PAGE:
This summer was dubbed the Summer of Love by Netflix, and for good reason. Over the course of the season, the streaming service premiered a half a dozen original romantic comedies, from a YA film about a teen lusting after a forbidden partner to a workplace story about assistants plotting to set up their demanding bosses. All of these movies captured the attention of viewers and critics, making it clearer than ever that Netflix has brought back the rom-com — and here's exactly how the platform is doing it.
The Summer of Love kicked off on May 11, with the release of The Kissing Booth. It's unknown exactly how many people have actually pressed play on the teen movie, as Netflix doesn't release viewer counts. However, during a May appearance at the Paley Center for Media, Netflix programming chief Ted Sarandos called the film "one of the most watched movies in the world right now", according to Deadline, and on June 15, the streaming service released a statement to reporters that one in three viewers of The Kissing Booth had already watched it twice.
The Kissing Booth's success wasn't an anomaly, though. Following that film's release, Netflix debuted several original rom-coms like Ibiza (May 25), Alex Strangelove (June 8), Set It Up (June 15), and To All the Boys I've Loved Before (Aug. 17), and the last one of the season, Sierra Burgess is a Loser, hits Netflix on Sept. 7. Some of these films have enjoyed more success than others — The Kissing Booth, Set It Up, and To All The Boys have been pop culture phenomenons, while the others haven't had as huge of impacts — but the general consensus remains. Netflix is reviving the rom-com, single-handedly doing what no Hollywood studio has done in the past decade. And to find out how Bustle spoke with the filmmakers behind Alex Strangelove, Set It Up, To All The Boys, and Sierra Burgess. It all starts with:
The Meet Cute
Netflix may have released these rom-coms, but it didn't produce all of them. To All The Boys, for example, was purchased by Netflix after it was made, but other movies like Set It Up were brought to Netflix while still in development. "The project was originally set up at MGM," Set It Up producer Juliet Berman explains to Bustle over the phone. But when plans fell through, the producers brought it to Netflix with director Claire Scanlon and star Glen Powell already attached because, as Berman says, "I had heard they [Netflix] were looking for romantic comedies. ... we brought the project to Netflix, and they immediately jumped on it."
Matt Brodlie, Director of Original Film at Netflix, confirmed as much in an interview with The Hollywood Reporter shortly after Set It Up's release. "It was a great opportunity for us to jump into a place where people weren't doing too much. If you talk to any agent in town over the last two years, we've been banging our drums saying, 'Send us your rom-coms!'"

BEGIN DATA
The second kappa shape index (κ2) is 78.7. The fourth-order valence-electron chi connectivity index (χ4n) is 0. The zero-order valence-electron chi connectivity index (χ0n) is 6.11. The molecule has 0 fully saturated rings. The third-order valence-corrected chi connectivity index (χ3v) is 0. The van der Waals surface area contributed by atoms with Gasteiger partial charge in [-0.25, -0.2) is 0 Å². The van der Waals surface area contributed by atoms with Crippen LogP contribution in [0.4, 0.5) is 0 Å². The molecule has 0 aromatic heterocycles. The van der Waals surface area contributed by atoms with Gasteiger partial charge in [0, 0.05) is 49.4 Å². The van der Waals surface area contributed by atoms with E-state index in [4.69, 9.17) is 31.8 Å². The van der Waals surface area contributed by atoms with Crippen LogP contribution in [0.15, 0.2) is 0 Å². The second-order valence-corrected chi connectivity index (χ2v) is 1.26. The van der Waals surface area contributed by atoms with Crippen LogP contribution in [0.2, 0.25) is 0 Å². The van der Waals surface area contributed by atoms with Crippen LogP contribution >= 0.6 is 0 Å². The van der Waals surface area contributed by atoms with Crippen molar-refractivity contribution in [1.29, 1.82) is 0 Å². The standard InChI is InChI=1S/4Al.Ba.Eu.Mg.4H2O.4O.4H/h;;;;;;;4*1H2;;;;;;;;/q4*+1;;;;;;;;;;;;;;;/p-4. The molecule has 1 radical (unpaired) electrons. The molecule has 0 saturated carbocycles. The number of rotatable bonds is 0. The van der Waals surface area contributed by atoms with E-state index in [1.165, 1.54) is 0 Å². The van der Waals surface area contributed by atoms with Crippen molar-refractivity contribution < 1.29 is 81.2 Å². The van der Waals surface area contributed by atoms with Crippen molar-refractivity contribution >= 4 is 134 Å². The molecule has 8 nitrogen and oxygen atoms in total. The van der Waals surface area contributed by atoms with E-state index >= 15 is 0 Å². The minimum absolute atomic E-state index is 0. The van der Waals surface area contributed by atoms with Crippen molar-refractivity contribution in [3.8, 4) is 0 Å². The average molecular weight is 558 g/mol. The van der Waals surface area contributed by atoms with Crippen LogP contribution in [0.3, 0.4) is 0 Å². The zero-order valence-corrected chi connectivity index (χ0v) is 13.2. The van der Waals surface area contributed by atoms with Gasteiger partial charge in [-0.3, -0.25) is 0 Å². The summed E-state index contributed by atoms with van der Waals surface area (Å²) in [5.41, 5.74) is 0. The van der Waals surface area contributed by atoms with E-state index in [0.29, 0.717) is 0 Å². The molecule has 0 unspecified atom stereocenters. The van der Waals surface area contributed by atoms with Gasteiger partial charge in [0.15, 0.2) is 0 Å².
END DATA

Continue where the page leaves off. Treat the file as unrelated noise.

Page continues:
As for why Netflix was specifically looking for romantic comedies, the reason is in the algorithm. In a June press release shared with Bustle, Netflix stated that, in the past year, over 80 million accounts specifically watched love stories on the streaming service. And that kind of demand does not go unnoticed. As Brodlie told THR, "We are aware of what people are watching and how much they watch it and we notice that people are watching a lot of rom-coms."
That said, reviving an entire genre of film doesn't mean just seeing a void and filling it with different versions of the same movie. Yes, The Kissing Booth was a huge success among viewers, but it earned just a 13 percent rating on Rotten Tomatoes. Granted, only eight reviews were counted, but this reflects a greater problem, one that may have contributed to the demise of the rom-com in the first place: critics and "serious" moviegoers have gotten used to dismissing the genre. Therefore, to actually bring back rom-coms, it's not enough to release one after the other. At least some of these rom-coms actually have to be good. Which brings us to:
When movies like When Harry Met Sally and You've Got Mail set the rom-com standard in '90s, the formula was clear: boy and girl meet cute (aka they meet in some sweet, quirky way), awkward dates and comedic situations follow, there's some misunderstanding threatens the relationship, there's a big romantic gesture, and finally, boy and girl live happily ever after.
But looking at Sierra Burgess, Set It Up, Alex Strangelove, and To All The Boys, it's clear that the movies Netflix has chosen to release aren't interested in following the same old rom-com tropes. In other words, Netflix isn't reviving the genre by attempting to recreate the rom-coms of decades past — instead, it's taking the old formula of the '80s and '90s and giving it a modern update, thus making the movies more interesting for young viewers and more impressive to critics, all at once. And the results are there: most of Netflix's original rom-coms have received high ratings on Rotten Tomatoes; Set It Up's stellar score of 89 percent on Rotten Tomatoes is beat only by To All The Boys' 95 percent rating. Both films were also trending on social media the weekends of their releases, and continue to inspire plenty of online content, from thinkpieces to quizzes to fan fiction.